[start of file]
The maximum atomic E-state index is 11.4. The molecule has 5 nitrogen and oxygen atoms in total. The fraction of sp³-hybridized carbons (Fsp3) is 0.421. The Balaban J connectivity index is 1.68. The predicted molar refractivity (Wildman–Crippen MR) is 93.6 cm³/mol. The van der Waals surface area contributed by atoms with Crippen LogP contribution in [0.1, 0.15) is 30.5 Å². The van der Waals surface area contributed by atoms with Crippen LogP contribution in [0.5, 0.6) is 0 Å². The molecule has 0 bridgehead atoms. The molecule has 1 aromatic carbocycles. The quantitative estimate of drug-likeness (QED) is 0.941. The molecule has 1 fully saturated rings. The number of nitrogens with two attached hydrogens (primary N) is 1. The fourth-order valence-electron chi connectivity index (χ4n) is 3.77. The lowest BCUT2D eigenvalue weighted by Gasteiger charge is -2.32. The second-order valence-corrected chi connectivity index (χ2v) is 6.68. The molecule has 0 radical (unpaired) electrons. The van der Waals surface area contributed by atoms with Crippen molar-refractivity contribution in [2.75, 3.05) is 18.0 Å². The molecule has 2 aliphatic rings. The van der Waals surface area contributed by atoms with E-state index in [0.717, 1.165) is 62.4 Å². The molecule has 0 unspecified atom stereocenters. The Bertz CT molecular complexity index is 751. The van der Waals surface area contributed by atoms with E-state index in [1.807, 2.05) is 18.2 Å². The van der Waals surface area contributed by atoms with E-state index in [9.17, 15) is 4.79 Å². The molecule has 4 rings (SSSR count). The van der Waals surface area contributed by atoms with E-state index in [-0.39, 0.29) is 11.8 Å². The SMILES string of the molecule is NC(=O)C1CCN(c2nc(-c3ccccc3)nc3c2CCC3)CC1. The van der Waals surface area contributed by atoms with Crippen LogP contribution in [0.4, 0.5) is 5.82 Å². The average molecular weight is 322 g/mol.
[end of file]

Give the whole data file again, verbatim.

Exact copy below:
The maximum atomic E-state index is 11.4. The molecule has 5 nitrogen and oxygen atoms in total. The fraction of sp³-hybridized carbons (Fsp3) is 0.421. The Balaban J connectivity index is 1.68. The predicted molar refractivity (Wildman–Crippen MR) is 93.6 cm³/mol. The van der Waals surface area contributed by atoms with Crippen LogP contribution in [0.1, 0.15) is 30.5 Å². The van der Waals surface area contributed by atoms with Crippen LogP contribution in [0.5, 0.6) is 0 Å². The molecule has 0 bridgehead atoms. The molecule has 1 aromatic carbocycles. The quantitative estimate of drug-likeness (QED) is 0.941. The molecule has 1 fully saturated rings. The number of nitrogens with two attached hydrogens (primary N) is 1. The fourth-order valence-electron chi connectivity index (χ4n) is 3.77. The lowest BCUT2D eigenvalue weighted by Gasteiger charge is -2.32. The second-order valence-corrected chi connectivity index (χ2v) is 6.68. The molecule has 0 radical (unpaired) electrons. The van der Waals surface area contributed by atoms with Crippen molar-refractivity contribution in [2.75, 3.05) is 18.0 Å². The molecule has 2 aliphatic rings. The van der Waals surface area contributed by atoms with E-state index in [0.717, 1.165) is 62.4 Å². The molecule has 0 unspecified atom stereocenters. The Bertz CT molecular complexity index is 751. The van der Waals surface area contributed by atoms with E-state index in [1.807, 2.05) is 18.2 Å². The van der Waals surface area contributed by atoms with E-state index in [9.17, 15) is 4.79 Å². The molecule has 4 rings (SSSR count). The van der Waals surface area contributed by atoms with E-state index in [-0.39, 0.29) is 11.8 Å². The SMILES string of the molecule is NC(=O)C1CCN(c2nc(-c3ccccc3)nc3c2CCC3)CC1. The van der Waals surface area contributed by atoms with Crippen LogP contribution in [0.4, 0.5) is 5.82 Å². The average molecular weight is 322 g/mol.